Local budget 101- how your assessment fees are spent

Though the 10th Malaysian plan was announced just last week, local councils are in no hurry to draft the local council’s budget for next year. MPSJ will kickoff its first budget workshop with councillors this Wednesday.

While the 10MP focuses more on national agendas, local council budgets focus on community issues such as roads, street lights, premise licenses, car-parks, markets, community halls, drainage, street billboards, community activities and the like.

Don’t just make a fuss when the field in front of your house evolves into a secondary jungle. In fact, why not play a role to understand what goes into a council budget especially if it will decide the smell of your back alley.

MPSJ councillor for JKP Zone 3 Rajiv Rishyakaran said the finance department of MPSJ begins to outline the budget for the following year by mid-year.

“They will then present the thick document to MPSJ’s president, who would then call for a councillor meeting to endorse the budget,” he said.

RM200,00 for printing bulletin items

He recalled three meetings were held for the projection of the 2010 budget last year.

“We raise issues that we don’t understand in the meeting. For example, this year ‘management provision’ is granted RM3 million. What is management provision? Why does it cost so much?

“The president has to explain to us or amend it upon the majority’s agreement.”

The MPSJ budget for 2010 is tabled at RM199 million. Themed as “back to basics”, more than half of the portion (RM116.5million) is given to basic amenities construction, whereas RM39.8mil is allocated for emolument and RM33.5mil for administration (office operations).

Some interesting expenditures in the budget include a manually-locked door access system at MPSJ’s building that cost RM300,000;  RM250,000 for souvenirs and gifts; RM 200,000 for printing bulletin items; RM100,000 for staff souvenirs and RM10 for pedestrian bridges.

Rajiv has conducted a briefing for some 50 residents right after the budget approval. According to him, the public should have the access to the document because it has (so far) not been marked as a classified document.

MPSJ councillor for JKP Zone 3 Rajiv Rishyakaran

Azfarizal Abdul Rashid, MPSJ assistant public relations director, said the council has indeed taken public participation into account.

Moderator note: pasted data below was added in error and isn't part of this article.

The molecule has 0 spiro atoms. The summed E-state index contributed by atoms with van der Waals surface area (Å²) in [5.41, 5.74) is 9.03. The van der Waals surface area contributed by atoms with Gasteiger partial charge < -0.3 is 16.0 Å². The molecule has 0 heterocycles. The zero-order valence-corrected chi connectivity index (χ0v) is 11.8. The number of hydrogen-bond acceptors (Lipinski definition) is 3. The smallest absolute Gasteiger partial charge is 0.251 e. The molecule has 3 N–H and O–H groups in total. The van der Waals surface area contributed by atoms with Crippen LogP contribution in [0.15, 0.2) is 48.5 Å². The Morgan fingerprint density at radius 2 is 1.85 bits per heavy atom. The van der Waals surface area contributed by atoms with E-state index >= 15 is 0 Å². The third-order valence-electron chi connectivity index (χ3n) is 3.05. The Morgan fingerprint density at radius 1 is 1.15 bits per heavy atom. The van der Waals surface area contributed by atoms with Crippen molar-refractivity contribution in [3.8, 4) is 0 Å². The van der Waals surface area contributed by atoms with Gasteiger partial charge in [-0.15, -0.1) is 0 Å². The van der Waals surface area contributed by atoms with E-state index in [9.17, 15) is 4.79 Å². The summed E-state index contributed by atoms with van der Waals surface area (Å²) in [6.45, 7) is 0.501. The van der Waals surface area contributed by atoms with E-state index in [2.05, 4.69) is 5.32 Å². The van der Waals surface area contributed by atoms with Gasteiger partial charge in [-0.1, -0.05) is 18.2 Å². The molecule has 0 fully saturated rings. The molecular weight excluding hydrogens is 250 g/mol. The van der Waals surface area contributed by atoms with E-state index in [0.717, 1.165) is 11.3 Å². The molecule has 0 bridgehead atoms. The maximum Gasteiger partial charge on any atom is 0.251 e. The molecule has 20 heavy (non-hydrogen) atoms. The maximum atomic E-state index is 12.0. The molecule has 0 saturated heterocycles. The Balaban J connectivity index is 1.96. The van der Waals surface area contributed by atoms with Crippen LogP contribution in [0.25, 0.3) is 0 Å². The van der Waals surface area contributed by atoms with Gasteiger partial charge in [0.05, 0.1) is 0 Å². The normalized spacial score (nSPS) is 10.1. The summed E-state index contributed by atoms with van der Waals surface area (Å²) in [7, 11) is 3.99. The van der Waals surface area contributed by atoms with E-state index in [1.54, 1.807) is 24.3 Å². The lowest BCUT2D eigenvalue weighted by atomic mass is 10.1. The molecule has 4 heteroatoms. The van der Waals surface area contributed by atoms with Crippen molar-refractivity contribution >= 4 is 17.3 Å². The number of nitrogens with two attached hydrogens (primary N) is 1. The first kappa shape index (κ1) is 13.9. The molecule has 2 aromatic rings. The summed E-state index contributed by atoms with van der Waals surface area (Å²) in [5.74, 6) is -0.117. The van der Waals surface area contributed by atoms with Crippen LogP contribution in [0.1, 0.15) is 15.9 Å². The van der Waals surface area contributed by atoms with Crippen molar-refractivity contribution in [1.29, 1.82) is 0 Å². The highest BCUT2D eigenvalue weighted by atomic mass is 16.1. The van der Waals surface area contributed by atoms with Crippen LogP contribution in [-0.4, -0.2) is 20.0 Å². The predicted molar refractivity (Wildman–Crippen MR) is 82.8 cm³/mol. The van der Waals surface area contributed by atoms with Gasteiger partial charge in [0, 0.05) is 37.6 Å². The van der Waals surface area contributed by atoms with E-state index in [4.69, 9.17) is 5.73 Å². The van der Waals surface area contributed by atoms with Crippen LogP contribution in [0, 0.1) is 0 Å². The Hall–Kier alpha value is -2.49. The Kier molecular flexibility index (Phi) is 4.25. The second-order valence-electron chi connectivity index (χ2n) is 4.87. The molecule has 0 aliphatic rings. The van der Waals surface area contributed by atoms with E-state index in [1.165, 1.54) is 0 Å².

“We have a forum to showcase our policies every year.  In that event every councillor is allowed to bring four residents in their respective zones to attend.

“That’s where the residents are given the budget and they can feel free to look through it.”

However he discouraged the public from coming to the MPSJ just to look at the budget. Instead, he suggested they refer to their respective councillors for more information.

Councillors are no more than ‘rubber stamps’

MPSJ councillor for JKP Zone 16 Tan Jo Hann however felt the structure of budget-formatting at MPSJ is rather top-down.

“The civil servants draft everything, we (the councillors) are more like a rubber stamp of endorsement.

“We are not involved in the process from the beginning. So when the document is presented to us, we don’t understand the logic behind (each expense).”

He said he found it hard to comment on the budget.

“For instance, they say this year they are having a ‘back to basics’ budget. But what is the objective behind this?”

He felt MPSJ should instead emulate MBPJ’s conduct- which is to consult respective councillors when outlining the budget.

“At least we must have a hand in it, so that we can go through it with the residents and highlight their concerns.

“The budget produced in that manner will be more comprehensible,” he said.

Rajiv also called on the public to have their say on the way their assessment fees are spent.

“For instance some residents might say MPSJ should allocate funds to decorate the town during festive seasons.

“It isn’t a bad idea, but it depends on whether the majority of them feel the same way,”

The projected budget will normally be tabled before November every year.